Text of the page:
Tuesday January 19, 2021
Any accounting, business or tax advice in this here podcast is not intended as a thorough in depth analysis of your specific issues. It's not a substitute for a formal opinion. It is not good enough to avoid tax related penalties. Got to tell you this because I don't want y'all coming for me.
Join me on Tuesday, January 26th, 2021 for Ready, Set Process. It is a one hour jam packed session for us to plan out the next 12 months of your organization. This is my favorite workshop. I know I love the budget one, but this is my favorite one because the planner in me wants you to think about what’s ahead and how to get a handle on it. This workshop is for you and your if you are looking to do some more delegation and you are not sure where to start, it’s also for you if you are needing some tips on improving your financial reporting, and finally this might be the place for you if you are ready to get a timeline on the grants and look at your calendar and look at where you need support, rather than all the deadlines hitting you all at once.
Welcome to season five of the Nonprofit Nuggets Podcast. This season, what I wanted to focus on was news. So I'm going to take an article, I'm going to pull out some bits of it to say like, this was what was said to have happened, and what I think could be done by other organizations to prevent it from happening to them.
So this week's article is from the Palm Beach post, it is titled Scripps to pay $10 million to settle a lawsuit tied to Juniper whistleblower. So in this case, there is Scripps Research Institute, they do some value medical research, they're out in California. And the lawsuit was about misuse of federal grants. In this case, federal officials are accusing Scripps of improperly charging funds. So they charge the grant for work that had not yet been done. So sort of like pre-billing. Also, Scripps has also been accused of not providing an effective accounting system to the researchers for 2018 to 2016. So in this case, what I'm assuming is that the researchers are the ones who are responsible for putting in the data and doing that. So here is where I think things go awry.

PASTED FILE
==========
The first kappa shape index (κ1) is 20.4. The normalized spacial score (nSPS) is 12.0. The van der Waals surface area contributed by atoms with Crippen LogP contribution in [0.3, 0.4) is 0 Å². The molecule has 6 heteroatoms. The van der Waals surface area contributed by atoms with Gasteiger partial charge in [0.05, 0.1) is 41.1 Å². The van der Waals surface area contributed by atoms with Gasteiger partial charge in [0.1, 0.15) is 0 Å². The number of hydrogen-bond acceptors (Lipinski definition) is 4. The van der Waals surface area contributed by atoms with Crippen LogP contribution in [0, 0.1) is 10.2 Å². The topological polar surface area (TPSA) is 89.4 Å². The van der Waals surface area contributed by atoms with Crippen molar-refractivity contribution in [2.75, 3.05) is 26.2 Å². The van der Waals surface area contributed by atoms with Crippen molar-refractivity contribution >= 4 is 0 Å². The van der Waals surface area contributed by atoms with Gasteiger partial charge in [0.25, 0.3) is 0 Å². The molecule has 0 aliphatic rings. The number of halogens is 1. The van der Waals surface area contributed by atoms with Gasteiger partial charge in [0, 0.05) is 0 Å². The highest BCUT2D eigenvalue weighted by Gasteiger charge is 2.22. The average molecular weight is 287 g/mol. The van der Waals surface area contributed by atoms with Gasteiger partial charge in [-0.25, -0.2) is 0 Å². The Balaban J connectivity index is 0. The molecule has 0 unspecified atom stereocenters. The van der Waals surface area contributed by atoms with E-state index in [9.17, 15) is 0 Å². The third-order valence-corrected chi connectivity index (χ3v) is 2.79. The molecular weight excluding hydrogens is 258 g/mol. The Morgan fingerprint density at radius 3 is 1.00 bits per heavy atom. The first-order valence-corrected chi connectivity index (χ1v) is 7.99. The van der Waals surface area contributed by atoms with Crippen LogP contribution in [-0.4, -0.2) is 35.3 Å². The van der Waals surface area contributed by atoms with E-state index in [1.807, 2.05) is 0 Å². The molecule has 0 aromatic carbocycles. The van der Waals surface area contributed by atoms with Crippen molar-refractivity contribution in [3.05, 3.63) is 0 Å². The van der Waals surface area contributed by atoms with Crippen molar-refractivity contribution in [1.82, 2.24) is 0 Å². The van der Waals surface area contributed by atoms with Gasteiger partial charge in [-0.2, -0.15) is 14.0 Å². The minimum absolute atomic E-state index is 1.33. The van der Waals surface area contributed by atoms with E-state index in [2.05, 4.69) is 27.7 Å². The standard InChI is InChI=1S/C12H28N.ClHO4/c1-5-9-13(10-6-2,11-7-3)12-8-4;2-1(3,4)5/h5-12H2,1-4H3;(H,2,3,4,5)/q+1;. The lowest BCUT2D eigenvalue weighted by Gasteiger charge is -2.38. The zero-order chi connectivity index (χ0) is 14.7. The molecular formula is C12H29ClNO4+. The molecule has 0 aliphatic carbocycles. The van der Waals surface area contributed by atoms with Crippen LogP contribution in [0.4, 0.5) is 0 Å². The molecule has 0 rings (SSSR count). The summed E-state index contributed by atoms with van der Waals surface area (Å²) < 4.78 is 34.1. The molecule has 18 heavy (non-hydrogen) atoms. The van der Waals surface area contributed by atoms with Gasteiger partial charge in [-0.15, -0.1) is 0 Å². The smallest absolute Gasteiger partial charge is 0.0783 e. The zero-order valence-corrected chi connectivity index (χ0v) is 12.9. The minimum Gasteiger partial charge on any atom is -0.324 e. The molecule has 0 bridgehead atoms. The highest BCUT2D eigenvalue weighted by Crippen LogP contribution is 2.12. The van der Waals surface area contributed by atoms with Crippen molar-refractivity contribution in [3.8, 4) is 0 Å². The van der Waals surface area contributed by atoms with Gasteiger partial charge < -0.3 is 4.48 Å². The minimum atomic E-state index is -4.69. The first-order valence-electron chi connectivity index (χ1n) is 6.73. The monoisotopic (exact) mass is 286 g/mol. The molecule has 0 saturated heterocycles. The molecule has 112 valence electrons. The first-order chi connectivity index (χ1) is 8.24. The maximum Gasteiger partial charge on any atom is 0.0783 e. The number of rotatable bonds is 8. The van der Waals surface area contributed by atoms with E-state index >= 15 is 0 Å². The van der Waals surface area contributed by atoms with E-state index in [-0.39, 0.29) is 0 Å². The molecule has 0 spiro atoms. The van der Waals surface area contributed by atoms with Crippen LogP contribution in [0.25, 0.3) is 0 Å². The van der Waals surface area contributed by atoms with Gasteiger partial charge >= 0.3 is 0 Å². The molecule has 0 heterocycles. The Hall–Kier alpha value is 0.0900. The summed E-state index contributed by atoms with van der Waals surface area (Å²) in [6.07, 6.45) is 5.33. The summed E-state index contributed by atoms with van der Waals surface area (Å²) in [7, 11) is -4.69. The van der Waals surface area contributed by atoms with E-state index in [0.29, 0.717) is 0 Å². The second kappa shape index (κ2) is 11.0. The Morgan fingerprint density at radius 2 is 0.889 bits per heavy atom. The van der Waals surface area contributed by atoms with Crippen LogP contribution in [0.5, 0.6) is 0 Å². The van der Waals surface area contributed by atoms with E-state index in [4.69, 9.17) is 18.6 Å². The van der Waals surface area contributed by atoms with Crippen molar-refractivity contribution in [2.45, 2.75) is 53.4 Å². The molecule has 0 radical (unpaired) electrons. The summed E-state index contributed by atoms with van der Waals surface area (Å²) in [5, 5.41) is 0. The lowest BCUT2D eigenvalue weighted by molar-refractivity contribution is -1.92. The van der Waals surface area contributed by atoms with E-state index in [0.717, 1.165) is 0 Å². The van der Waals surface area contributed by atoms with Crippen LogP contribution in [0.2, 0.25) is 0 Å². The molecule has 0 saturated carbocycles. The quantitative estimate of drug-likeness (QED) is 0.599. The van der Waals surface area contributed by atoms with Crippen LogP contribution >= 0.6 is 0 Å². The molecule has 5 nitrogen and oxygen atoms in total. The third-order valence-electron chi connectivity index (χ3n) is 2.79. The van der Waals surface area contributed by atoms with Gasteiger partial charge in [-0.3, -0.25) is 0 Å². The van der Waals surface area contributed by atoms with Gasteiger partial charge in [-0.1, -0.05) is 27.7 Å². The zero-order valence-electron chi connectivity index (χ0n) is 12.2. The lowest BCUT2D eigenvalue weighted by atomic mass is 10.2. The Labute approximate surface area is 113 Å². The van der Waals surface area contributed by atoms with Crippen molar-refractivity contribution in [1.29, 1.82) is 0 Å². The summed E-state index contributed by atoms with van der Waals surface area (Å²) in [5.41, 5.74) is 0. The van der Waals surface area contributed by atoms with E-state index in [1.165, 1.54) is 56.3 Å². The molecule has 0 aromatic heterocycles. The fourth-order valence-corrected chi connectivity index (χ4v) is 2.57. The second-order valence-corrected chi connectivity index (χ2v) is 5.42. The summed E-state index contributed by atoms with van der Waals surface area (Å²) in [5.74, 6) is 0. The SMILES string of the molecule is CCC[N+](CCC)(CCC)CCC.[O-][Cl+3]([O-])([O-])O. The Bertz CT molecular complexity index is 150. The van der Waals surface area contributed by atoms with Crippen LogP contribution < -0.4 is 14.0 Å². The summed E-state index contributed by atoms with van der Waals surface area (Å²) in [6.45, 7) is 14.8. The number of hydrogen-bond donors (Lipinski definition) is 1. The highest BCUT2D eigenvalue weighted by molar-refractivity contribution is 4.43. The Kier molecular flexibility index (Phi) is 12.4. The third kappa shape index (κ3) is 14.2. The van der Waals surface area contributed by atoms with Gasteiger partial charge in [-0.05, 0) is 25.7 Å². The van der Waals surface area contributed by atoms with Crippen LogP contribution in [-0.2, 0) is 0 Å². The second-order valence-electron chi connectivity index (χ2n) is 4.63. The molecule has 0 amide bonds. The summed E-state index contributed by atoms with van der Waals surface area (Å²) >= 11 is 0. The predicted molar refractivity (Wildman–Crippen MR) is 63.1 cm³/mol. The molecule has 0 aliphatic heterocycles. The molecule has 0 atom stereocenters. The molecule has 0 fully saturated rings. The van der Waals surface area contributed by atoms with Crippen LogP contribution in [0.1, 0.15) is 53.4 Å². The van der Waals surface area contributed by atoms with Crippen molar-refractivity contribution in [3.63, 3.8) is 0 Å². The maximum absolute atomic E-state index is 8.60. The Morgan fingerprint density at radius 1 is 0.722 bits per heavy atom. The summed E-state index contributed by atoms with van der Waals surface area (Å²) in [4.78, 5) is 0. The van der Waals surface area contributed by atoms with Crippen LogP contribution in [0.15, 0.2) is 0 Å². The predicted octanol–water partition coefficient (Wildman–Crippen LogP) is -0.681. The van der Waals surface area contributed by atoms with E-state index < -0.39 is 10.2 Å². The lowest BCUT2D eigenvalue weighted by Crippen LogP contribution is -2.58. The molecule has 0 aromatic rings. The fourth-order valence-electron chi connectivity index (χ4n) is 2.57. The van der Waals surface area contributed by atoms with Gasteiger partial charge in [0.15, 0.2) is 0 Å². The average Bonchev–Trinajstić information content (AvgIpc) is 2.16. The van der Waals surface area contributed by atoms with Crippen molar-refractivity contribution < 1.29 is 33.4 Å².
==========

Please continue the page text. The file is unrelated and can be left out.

One, you have the researchers doing the accounting. So I understand that we all wear many hats with a nonprofit, we all do lots of roles, but also making sure that you have the right people in the right places. You want to have someone who's understanding accounting, and who can talk with the researchers in a regular manner to get the documentation they need. That way the researchers are turning in what's necessary. And there's someone with the appropriate accounting understanding who can translate that into the system, so into what needs to be put into the grant reporting. That way, you're not overworking people, making them use like a skill set that they don't naturally have, or they haven't been trained in, and then turning around to be like, Hey, we messed up. And then the other thing that I wanted to point out is that the organization says, Hey, it was an accounting discrepancy why we misbilled. Since this is happening over multiple years, so this isn't like a one time occurrence, not catching this, to me is a big red flag.
So in addition to having people trained in the role, so that you have someone who's trained in accounting, someone who has some familiarity, who's willing to ask questions, you also want to make sure there's someone who's reviewing the accounting. So that can be an internal type process, as well as having an outside auditor. So from an internal process. To me, that looks like actually reviewing the financial reports, reviewing the grants before you bill them. So like drafting out the billing and saying like, hey, what does this really mean? When we say these things in here are we actually charging them again, for services that we haven't yet done? Because the case here, they're saying like, yo, you've charged us for work on future grants. So stuff that hasn't happened yet you're charging us for and that's not right. So having sort of, like, look over those reports, and be like, Oh, is this even accurate? Are we miscoding things? Are we putting things into the wrong area? And then, of course, the oversight, you can have an annual audit. But you don't always have to, you really could just say, internally, are we reviewing this? Do we have the necessary backup so that we know that things are right and appropriate? So for you, how will you get back out and make sure that you are in the right place, that your organization is not showing up on the news because you have an accounting discrepancy?
You want to do at least these three things:
- Get an accounting system that is appropriate for the work that your organization does. Not everyone needs Great Plains. Not everyone needs QuickBooks. Some organizations genuinely could use a spreadsheet. However, you want to make sure that whoever's updating the spreadsheet or QuickBooks or Great Plains understands what information needs to be going into your system? Whatever that system looks like. So one have the system.
- Have a person who understands how to use the system.
- Have someone who's reviewing that work, someone who knows, understands enough about the work that's going on, who can look at the reports and say, Hey, it looks weird that we've billed them for stuff for 2022. And we're still in 2021.
So those types of things can be really easy to catch, even if you're not an accountant. So having someone who's willing to ask those questions and just say, this looks weird to me. Can you explain? So go back to your organization, see what's missing. See what you need to do to make sure that it is set up in a way that supports you and prevents you from being in the news for this type of thing.